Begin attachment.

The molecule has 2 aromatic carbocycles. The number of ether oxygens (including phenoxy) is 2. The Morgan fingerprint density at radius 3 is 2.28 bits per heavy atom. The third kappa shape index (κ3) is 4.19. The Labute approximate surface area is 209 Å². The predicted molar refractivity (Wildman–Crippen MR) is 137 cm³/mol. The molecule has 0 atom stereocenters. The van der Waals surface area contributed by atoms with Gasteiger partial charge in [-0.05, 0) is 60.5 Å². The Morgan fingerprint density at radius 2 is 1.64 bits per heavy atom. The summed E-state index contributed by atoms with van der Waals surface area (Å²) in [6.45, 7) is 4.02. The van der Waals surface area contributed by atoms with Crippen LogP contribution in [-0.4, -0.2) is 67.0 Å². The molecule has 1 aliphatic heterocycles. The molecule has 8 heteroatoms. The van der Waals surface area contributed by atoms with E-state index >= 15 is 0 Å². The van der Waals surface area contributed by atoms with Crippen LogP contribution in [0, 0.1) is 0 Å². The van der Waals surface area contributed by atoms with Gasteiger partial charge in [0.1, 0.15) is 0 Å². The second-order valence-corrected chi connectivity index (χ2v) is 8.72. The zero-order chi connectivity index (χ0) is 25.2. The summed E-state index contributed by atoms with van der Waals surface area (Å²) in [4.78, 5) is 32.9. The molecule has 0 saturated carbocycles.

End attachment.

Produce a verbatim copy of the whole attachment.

The molecule has 2 aromatic carbocycles. The number of ether oxygens (including phenoxy) is 2. The Morgan fingerprint density at radius 3 is 2.28 bits per heavy atom. The third kappa shape index (κ3) is 4.19. The Labute approximate surface area is 209 Å². The predicted molar refractivity (Wildman–Crippen MR) is 137 cm³/mol. The molecule has 0 atom stereocenters. The van der Waals surface area contributed by atoms with Gasteiger partial charge in [-0.05, 0) is 60.5 Å². The Morgan fingerprint density at radius 2 is 1.64 bits per heavy atom. The summed E-state index contributed by atoms with van der Waals surface area (Å²) in [6.45, 7) is 4.02. The van der Waals surface area contributed by atoms with Crippen LogP contribution in [-0.4, -0.2) is 67.0 Å². The molecule has 1 aliphatic heterocycles. The molecule has 8 heteroatoms. The van der Waals surface area contributed by atoms with E-state index >= 15 is 0 Å². The van der Waals surface area contributed by atoms with Crippen LogP contribution in [0, 0.1) is 0 Å². The van der Waals surface area contributed by atoms with Gasteiger partial charge in [0.1, 0.15) is 0 Å². The second-order valence-corrected chi connectivity index (χ2v) is 8.72. The zero-order chi connectivity index (χ0) is 25.2. The summed E-state index contributed by atoms with van der Waals surface area (Å²) in [4.78, 5) is 32.9. The molecule has 0 saturated carbocycles.